While Marx may be right that history repeats itself, it rarely does so exactly. One of the biggest enablers of the Enron mess was the accounting firm Arthur Andersen. Today it appears that the accountants have gotten some backbone. In early October the Center for Audit Quality -- which has the backing of the Final Four accounting firms -- issued a paper saying that firms could not employ wishful thinking in valuing the complex securities on their books. And that just might explain the mammoth losses that firms are suddenly declaring.  To top of page

Quote 0 0
Enron showed all of us what they were doing and how they were doing it. The whole road map was in the Enron case. But did anyone on Wall Street clean up their acts? Did anyone on the Street learn anything? Evidently not, because the Wall Street giants just kept right on keeping on with their house of cards and their lies and their frauds. And dumba$$ investors with dollar signs dancing in their heads and their dreams and their unspeakable greed for a fast buck just kept on feeding the lie until it became bigger than Wall Street, bigger than us, and bigger than this entire country.

Enron was terrible for those who had invested in it, no doubt about it. It was terrible for the people who worked there. But Enron fallout was pretty well contained and the overall economy didn't suffer much. The effects of this CDO debacle are worldwide. The dollar is in freefall and inflation is already beating us all up.

The majority of us were spared having to pay for Enron's greed and lies as long as we had sense enough to avoid their toxic stock. We will ALL pay for this one. The Fed is injecting billions into the markets to prop them up. So far it has injected and later withdrawn the liquidity. But as the spiral continues downward it will eventually be forced to crank up the printing presses (the PPT will have to go to work soon) and look out below! That's you and me here below....our pockets will be picked via outrageous inflation levels coupled with a devalued dollar. Our buying power will plummet...fuel will continue to increase in price (commodities will probably be our next Fed-generated bubble)....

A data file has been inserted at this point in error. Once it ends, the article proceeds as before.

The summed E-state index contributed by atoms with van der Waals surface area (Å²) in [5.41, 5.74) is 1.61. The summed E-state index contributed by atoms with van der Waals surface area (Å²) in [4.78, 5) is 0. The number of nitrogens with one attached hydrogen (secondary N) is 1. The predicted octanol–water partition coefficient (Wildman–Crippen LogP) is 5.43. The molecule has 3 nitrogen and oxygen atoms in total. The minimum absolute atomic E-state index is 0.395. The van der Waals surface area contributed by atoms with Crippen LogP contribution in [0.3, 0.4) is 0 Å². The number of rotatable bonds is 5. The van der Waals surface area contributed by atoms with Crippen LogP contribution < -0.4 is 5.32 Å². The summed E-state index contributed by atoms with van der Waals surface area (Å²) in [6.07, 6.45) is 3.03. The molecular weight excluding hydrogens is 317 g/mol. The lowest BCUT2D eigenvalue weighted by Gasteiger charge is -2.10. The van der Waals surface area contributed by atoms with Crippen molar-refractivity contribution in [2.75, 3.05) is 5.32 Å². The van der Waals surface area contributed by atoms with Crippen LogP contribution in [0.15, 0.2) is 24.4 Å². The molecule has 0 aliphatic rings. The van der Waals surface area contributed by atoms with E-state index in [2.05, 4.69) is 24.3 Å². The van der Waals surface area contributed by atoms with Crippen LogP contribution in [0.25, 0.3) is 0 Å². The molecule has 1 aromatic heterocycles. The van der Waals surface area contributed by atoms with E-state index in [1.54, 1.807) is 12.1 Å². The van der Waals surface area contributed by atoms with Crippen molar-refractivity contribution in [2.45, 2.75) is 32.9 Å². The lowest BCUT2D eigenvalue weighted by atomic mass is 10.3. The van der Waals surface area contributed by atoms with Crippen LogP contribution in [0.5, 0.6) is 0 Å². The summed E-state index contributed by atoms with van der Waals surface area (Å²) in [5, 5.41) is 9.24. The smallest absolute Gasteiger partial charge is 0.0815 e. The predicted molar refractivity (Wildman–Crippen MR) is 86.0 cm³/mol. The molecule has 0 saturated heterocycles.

Why? So that those pigs on Wall Street can stay fat and healthy and continue their scams and lies and the creation of their next bubble. It was illegal, but nothing seems to be "illegal" as long as certain folks are making money; the laws are extremely "bendable" in boom times. While the boom is on the regulatory agencies become handicapped; deaf, dumb and blind. Where I find boom times suspicious by their very nature, the agencies just look away rather than look to see if the boom is "sound". They have cleverly "spread the guilt" in this mess until almost no one knows where to look for the culprits.

Ultimately it all falls onto the backs of anyone trying to work for a living. We will be paying on into the next generation for this one. As long as there is a mostly unregulated Wall Street and the pigmen are allowed to scheme unchecked, this country will continue to endure these boom and bust cycles.

It will always be the little guy who winds up homeless and without hope. It has always been thus. It will always be so as the transfer of wealth continues in light speed now. This is not Enron, this is something so much worse that it gives me cold chills to consider the future ramifications for all of us. Enron was a minor cold to America; this is Spanish influenza and the odds of survival are much, much less.

Quote 0 0
Write a reply...